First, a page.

My friend, Emad Hajjaj, was arrested on Wednesday in his home country of Jordan. His crime? Drawing a political cartoon.
Hajjaj has been charged with the "cybercrime" of "insulting an Arab country" and faces significant time in prison (reports differ between five and 10 years of hard labor) for drawing an "offensive" cartoon criticizing Crown Prince Mohammed bin Zayed of the United Arab Emirates. Hajjaj, who draws for the Al-Araby newspaper in London, was arrested five hours after posting the cartoon to the newspaper's web site.
I run a newspaper syndicate (CagleCartoons.com) that has distributed Emad's work to over half of America's daily, paid-circulation newspapers for the past fifteen years. Emad is a dear friend of mine and of cartoonists around the globe. We've had a great time traveling together to exotic, cartooning destinations. Since Emad is everyone's friend in our tight-knit, global community of editorial cartoonists, his arrest comes as a quite a shock in our small world.
Jordan is a close ally of the United States and has a long history of press freedom - until this year. According to the International Press Institute, "As part of its efforts to limit the spread of Covid-19, the government declared a state of emergency in March 2020, introducing a 1992 Defense Law that gave authorities sweeping powers to impose curfews, close businesses - and gag the press. At least 13 journalists have been arrested and summoned for questioning by security forces since the pandemic began."
Emad's cartoon depicts Crown Prince Mohammed bin Zayed, commonly called "MBZ," holding an Israeli dove that has spit on his face, with the spittle in the shape of a U.S. F-35 fighter jet. The U.S. recently brokered a treaty between Israel and the UAE, and in a possibly related deal the U.S. agreed to sell advanced F-35 jets to the UAE. Israel is opposing the sale, arguing that Israel's defense advantage in the region would be compromised if UAE gets the jets. Hajjaj's drawing shows that Israel has embarrassed MBZ by blocking the sale after the UAE agreed to the peace deal. Emad drew this spat as spit.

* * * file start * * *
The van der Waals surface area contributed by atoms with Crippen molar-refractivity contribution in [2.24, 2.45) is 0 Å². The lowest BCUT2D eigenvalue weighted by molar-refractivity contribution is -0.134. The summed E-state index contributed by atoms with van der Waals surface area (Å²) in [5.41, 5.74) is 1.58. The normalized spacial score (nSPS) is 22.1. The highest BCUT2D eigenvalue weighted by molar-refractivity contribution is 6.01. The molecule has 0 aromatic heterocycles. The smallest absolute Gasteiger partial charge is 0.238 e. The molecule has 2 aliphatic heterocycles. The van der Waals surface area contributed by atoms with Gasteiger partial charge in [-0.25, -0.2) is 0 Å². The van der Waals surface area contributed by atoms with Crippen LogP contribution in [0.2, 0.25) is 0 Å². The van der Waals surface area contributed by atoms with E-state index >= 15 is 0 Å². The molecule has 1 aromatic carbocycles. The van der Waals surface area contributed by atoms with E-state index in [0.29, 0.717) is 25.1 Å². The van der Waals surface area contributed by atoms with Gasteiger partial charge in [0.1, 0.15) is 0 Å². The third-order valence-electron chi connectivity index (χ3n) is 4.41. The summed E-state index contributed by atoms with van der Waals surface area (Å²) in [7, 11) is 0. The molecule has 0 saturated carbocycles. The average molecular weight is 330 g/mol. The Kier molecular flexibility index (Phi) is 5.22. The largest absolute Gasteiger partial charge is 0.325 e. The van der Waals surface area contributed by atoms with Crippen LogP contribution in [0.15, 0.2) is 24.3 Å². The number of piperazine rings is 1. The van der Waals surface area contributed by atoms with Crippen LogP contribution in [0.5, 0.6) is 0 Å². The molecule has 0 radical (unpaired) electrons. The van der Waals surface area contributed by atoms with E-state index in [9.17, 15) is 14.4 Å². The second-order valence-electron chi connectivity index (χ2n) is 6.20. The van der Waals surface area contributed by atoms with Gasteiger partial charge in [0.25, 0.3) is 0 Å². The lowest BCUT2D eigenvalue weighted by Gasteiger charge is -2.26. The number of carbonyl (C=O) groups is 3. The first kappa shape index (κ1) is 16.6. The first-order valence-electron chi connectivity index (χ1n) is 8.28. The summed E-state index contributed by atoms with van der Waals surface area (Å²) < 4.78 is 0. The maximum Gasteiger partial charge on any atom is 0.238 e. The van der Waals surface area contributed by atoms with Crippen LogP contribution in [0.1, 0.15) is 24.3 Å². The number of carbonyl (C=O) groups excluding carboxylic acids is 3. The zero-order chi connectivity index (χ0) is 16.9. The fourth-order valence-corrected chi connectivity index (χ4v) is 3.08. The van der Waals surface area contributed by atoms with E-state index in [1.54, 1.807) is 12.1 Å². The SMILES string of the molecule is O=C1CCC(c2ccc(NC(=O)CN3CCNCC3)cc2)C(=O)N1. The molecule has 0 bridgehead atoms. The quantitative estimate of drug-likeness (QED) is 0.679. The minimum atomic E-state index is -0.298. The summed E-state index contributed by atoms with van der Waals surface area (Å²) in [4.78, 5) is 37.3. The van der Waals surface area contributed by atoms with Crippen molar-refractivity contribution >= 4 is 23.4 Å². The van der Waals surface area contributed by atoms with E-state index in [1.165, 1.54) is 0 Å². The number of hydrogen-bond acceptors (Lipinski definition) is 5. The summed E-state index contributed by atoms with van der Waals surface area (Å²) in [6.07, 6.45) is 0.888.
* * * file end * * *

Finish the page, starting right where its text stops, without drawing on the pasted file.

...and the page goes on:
According to Al-Araby, Hajjaj was referred to the "notorious State Security Court" by the attorney general in Amman, Jordan's capital. The SSC has jurisdiction over crimes involving drugs, explosives, weapons and high treason, but Al-Araby reports the court has been increasingly used to put peaceful protesters and government critics on trial.
"The country's infamous 2015 cybercrimes law was widely criticized by rights groups, who say it is a pretext to crack down on any individual who criticizes the government," the newspaper reported. "Amendments added to the law in 2018 also made the distribution of articles considered slanderous punishable with a prison sentence."
Hajjaj is being held in jail pending the conclusion of an investigation. After that, he may face charges and many years of jail time. He has been transferred to the notorious "Salt Prison" outside of Amman.
No one should go to prison for drawing a cartoon - especially in a nation that claims to have a free press; especially in a nation that is an ally of the United States; especially now, when our troubled world needs fairness and press freedoms more than ever.
Emad must be freed, and must be free to draw cartoons without threats from a newly repressive regime.
Daryl Cagle is an editorial cartoonist and columnist; see his work at DarylCagle.com.Daryl runs the CagleCartoons.com newspaper syndicate distributing editorial cartoons to more than half of America's daily, paid-circulation newspapers, including the paper you are reading now.Comments to Daryl may be sent to [email protected]